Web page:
Sunday, November 15, 2015

Summarize It!

Oh summary.  How I have such a love-hate relationship with you.  Summarizing stories is something students start at a young age, and yet it is still so hard for students even in late elementary.  I often find that they struggle to determine the important details from the minor details and write summaries filled with and then, and then, and then, and then, and then.....I end up feeling like Ashton Kutcher from "Dude, Where's My Car."
Mrs. Thomas' Teachable Moments
So, why do we teach summarizing?

The ability to summarize builds comprehension.  Summarizing a narrative text helps students comprehend the plot of the story. According to Fountas and Pinnell, good readers are always taking information from the text and condensing it into a summary-type form.  As readers pull out the most important information, they are constantly interpreting what the author is telling them and further developing the summary of the story.

This year, I wanted to begin by seeing what the kids remembered about summary and clear up misconceptions before beginning the summarizing process.
Mrs. Thomas' Teachable Moments
I made a simple chart with "What is a summary?" and "What is a summary NOT?"  I wanted them to think about summaries from both sides.
Mrs. Thomas' Teachable Moments
I gave them each a green sticky note first and asked them to tell me, in their own words, what they thought a summary was.  They each came and added their sticky note to the chart.
Mrs. Thomas' Teachable Moments
Then I gave them each a yellow sticky note and asked them to write down, in their own words, what they know is NOT included in a summary.  Then they added their yellow sticky notes to our chart.

We read a few of them aloud and saw that many of them had several of the same ideas.
Here are a couple examples of what my students said a summary is.
Mrs. Thomas' Teachable Moments
A summary is a few short lines of sentences that tell the most important parts of a story in order.
      Mrs. Thomas' Teachable Moments
A paragraph said in your own words but not very many details.

And here are a couple examples of what my students said a summary is NOT.
      Mrs. Thomas' Teachable Moments
Your thoughts about the story.
    Mrs. Thomas' Teachable Moments
A summary is not very detailed, not long, and not a copy of the story.

I like to use the Somebody-Wanted-But-So-Then (SWBST) strategy with students because it gives them a way to ensure they are looking for each piece of the summary every time they read a narrative piece.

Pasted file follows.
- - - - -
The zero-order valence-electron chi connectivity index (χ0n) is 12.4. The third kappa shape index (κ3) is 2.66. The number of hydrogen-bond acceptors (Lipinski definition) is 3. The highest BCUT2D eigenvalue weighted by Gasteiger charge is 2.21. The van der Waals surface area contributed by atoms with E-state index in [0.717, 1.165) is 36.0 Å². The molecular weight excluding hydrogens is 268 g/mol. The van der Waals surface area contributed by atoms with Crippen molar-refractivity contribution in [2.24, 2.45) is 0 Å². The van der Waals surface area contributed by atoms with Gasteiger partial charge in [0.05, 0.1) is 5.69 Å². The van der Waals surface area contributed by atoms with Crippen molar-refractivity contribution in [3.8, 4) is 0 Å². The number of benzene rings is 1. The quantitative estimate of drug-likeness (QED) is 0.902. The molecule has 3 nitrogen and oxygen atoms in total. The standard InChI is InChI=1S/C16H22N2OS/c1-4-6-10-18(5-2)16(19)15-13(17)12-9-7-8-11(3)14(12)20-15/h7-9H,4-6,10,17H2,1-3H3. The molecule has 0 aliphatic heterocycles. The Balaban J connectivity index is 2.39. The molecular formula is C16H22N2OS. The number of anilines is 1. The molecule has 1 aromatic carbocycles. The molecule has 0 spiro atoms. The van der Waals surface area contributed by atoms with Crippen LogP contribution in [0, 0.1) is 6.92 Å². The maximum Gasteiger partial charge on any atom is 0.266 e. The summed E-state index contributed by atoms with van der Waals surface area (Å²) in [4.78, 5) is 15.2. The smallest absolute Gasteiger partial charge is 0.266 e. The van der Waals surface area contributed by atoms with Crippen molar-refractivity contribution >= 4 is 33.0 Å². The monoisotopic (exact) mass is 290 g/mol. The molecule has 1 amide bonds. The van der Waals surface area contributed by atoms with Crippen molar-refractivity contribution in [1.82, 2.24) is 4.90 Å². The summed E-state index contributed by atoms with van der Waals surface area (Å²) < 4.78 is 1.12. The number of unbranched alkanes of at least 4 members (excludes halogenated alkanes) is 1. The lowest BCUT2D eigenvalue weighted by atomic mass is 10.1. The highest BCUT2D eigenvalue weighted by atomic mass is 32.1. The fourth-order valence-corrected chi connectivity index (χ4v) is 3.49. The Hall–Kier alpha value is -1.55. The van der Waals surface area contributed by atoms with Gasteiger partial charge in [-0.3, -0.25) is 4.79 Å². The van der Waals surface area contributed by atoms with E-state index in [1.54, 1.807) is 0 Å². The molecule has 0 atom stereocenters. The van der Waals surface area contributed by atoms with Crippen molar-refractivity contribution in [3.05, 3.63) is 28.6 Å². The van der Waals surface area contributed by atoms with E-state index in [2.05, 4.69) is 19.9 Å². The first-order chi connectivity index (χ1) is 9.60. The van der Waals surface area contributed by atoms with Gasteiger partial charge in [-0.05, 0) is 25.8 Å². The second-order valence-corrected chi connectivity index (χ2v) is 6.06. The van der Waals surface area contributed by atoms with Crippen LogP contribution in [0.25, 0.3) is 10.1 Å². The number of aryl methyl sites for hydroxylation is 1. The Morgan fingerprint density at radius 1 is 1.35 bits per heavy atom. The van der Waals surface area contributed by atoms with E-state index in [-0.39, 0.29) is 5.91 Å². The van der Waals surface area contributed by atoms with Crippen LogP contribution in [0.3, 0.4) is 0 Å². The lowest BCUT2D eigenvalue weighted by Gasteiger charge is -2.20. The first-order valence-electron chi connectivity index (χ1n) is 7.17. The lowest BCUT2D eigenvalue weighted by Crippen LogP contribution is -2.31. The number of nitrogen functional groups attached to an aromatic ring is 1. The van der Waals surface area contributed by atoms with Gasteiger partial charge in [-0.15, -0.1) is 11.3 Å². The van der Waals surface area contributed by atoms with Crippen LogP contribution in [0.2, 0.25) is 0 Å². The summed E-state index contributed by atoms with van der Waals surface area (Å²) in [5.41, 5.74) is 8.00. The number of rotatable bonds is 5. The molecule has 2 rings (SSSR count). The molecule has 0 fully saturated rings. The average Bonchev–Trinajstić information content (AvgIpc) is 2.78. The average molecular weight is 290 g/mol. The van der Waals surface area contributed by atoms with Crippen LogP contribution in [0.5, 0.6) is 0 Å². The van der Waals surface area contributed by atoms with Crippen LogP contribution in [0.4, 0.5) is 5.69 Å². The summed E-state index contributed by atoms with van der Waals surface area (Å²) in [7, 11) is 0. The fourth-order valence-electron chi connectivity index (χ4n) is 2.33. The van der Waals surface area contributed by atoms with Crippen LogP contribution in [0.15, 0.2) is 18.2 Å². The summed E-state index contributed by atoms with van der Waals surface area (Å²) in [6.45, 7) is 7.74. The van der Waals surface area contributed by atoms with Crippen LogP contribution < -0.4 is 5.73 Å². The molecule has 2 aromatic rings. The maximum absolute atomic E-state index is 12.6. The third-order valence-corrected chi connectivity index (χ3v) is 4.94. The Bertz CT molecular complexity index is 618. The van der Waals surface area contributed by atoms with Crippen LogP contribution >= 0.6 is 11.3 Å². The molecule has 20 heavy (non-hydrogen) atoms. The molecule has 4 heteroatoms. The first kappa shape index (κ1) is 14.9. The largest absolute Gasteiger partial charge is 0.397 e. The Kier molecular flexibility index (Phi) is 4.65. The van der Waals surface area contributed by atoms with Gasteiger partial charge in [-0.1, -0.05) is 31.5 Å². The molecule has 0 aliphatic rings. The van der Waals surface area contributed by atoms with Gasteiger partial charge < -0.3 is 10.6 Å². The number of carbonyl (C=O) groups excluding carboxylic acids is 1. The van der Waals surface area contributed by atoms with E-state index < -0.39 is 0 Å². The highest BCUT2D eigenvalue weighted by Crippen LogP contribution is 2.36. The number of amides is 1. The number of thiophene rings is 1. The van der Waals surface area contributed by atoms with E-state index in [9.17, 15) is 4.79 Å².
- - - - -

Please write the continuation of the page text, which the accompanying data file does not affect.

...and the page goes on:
When teaching, I suggest lots of modeling, then move to group work before letting them summarize on their own.
Here is our anchor chart:
Mrs. Thomas' Teachable Moments
I discussed with them that when summarizing a narrative text, they should look for the main character, what the main character wants or his/her goals, the main problem he/she encounters, and the resolution of the problem.

We summarized a short, one page text that we had previously read, about a girl names Callie who needed to complete a difficult homework assignment.  (According to Fountas and Pinnell, you should begin with short texts that do not have many details).

I modeled how to use the summary chart, and we looked for each piece as a whole group.  

I put a sticky note at each table group and tasked them with writing down the information for one component of the chart.  One table wrote down the main character, one table wrote down what the character wanted, and so on.
Mrs. Thomas' Teachable Moments
I have left this chart hanging in our room now so the students will have a visual reminder of how to get a summary!

I also use a SWBST foldable with my kids.  Anytime they read a story, they can fill in one of these.  Doing this each time they read a book, (either a book from the library, a book you are reading aloud in class, during guided reading, a weekly story, etc) will solidify and fine tune their summarizing skills.  It also reminds them that each time they read a story, this is the information they need to be looking for to fully comprehend the text.
SWBST Foldable          SWBST Summary Sheet
I also have a SWBST log that students complete each time they read a fiction book.  This helps hold students accountable for reading and finishing a book, helps with comprehension, and simultaneously works on reinforcing summarizing skills.  Many teachers do reading logs anyway where the students write down what they are reading, but this is a way to prove they have read the story, and shows if they understood what they read.  Never miss a teachable moment!!
You can get this foldable and SWBST log as a FREEBIE in my store by clicking here, or by clicking the picture below!  Enjoy!
Mrs. Thomas' Teachable Moments

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